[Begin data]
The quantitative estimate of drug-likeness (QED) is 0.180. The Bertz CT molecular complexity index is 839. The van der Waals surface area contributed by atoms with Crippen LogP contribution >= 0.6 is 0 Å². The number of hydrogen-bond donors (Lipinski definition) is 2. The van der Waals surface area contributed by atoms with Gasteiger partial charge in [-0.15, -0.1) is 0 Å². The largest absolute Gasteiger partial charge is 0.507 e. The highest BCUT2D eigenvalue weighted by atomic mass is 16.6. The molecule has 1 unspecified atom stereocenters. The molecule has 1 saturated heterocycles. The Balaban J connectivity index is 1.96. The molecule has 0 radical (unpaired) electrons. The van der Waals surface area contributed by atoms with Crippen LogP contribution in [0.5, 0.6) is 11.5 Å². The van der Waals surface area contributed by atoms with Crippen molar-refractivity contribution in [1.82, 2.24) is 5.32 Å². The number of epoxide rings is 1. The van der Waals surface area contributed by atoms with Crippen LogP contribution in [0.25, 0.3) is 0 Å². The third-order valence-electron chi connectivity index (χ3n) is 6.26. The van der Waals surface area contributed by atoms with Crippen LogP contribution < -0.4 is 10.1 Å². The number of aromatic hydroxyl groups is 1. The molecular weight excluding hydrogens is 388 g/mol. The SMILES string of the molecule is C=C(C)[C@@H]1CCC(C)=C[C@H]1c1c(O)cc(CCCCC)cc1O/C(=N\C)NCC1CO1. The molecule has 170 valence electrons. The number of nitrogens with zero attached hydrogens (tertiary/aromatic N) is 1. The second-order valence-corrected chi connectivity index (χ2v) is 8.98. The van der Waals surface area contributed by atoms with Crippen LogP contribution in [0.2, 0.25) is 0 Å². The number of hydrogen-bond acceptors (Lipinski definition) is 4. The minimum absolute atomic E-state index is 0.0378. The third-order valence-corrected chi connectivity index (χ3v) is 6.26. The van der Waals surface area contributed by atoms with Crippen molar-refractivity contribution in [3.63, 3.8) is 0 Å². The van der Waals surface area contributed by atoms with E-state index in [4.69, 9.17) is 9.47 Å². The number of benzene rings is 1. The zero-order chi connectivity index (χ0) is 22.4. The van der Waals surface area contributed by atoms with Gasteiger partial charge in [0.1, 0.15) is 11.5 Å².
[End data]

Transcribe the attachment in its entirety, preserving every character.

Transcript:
The quantitative estimate of drug-likeness (QED) is 0.180. The Bertz CT molecular complexity index is 839. The van der Waals surface area contributed by atoms with Crippen LogP contribution >= 0.6 is 0 Å². The number of hydrogen-bond donors (Lipinski definition) is 2. The van der Waals surface area contributed by atoms with Gasteiger partial charge in [-0.15, -0.1) is 0 Å². The largest absolute Gasteiger partial charge is 0.507 e. The highest BCUT2D eigenvalue weighted by atomic mass is 16.6. The molecule has 1 unspecified atom stereocenters. The molecule has 1 saturated heterocycles. The Balaban J connectivity index is 1.96. The molecule has 0 radical (unpaired) electrons. The van der Waals surface area contributed by atoms with Crippen LogP contribution in [0.5, 0.6) is 11.5 Å². The van der Waals surface area contributed by atoms with Crippen molar-refractivity contribution in [1.82, 2.24) is 5.32 Å². The number of epoxide rings is 1. The van der Waals surface area contributed by atoms with Crippen LogP contribution in [0.25, 0.3) is 0 Å². The third-order valence-electron chi connectivity index (χ3n) is 6.26. The van der Waals surface area contributed by atoms with Crippen LogP contribution < -0.4 is 10.1 Å². The number of aromatic hydroxyl groups is 1. The molecular weight excluding hydrogens is 388 g/mol. The SMILES string of the molecule is C=C(C)[C@@H]1CCC(C)=C[C@H]1c1c(O)cc(CCCCC)cc1O/C(=N\C)NCC1CO1. The molecule has 170 valence electrons. The number of nitrogens with zero attached hydrogens (tertiary/aromatic N) is 1. The second-order valence-corrected chi connectivity index (χ2v) is 8.98. The van der Waals surface area contributed by atoms with Crippen LogP contribution in [0.2, 0.25) is 0 Å². The number of hydrogen-bond acceptors (Lipinski definition) is 4. The minimum absolute atomic E-state index is 0.0378. The third-order valence-corrected chi connectivity index (χ3v) is 6.26. The van der Waals surface area contributed by atoms with Crippen molar-refractivity contribution in [3.63, 3.8) is 0 Å². The van der Waals surface area contributed by atoms with E-state index in [4.69, 9.17) is 9.47 Å². The number of benzene rings is 1. The zero-order chi connectivity index (χ0) is 22.4. The van der Waals surface area contributed by atoms with Gasteiger partial charge in [0.1, 0.15) is 11.5 Å².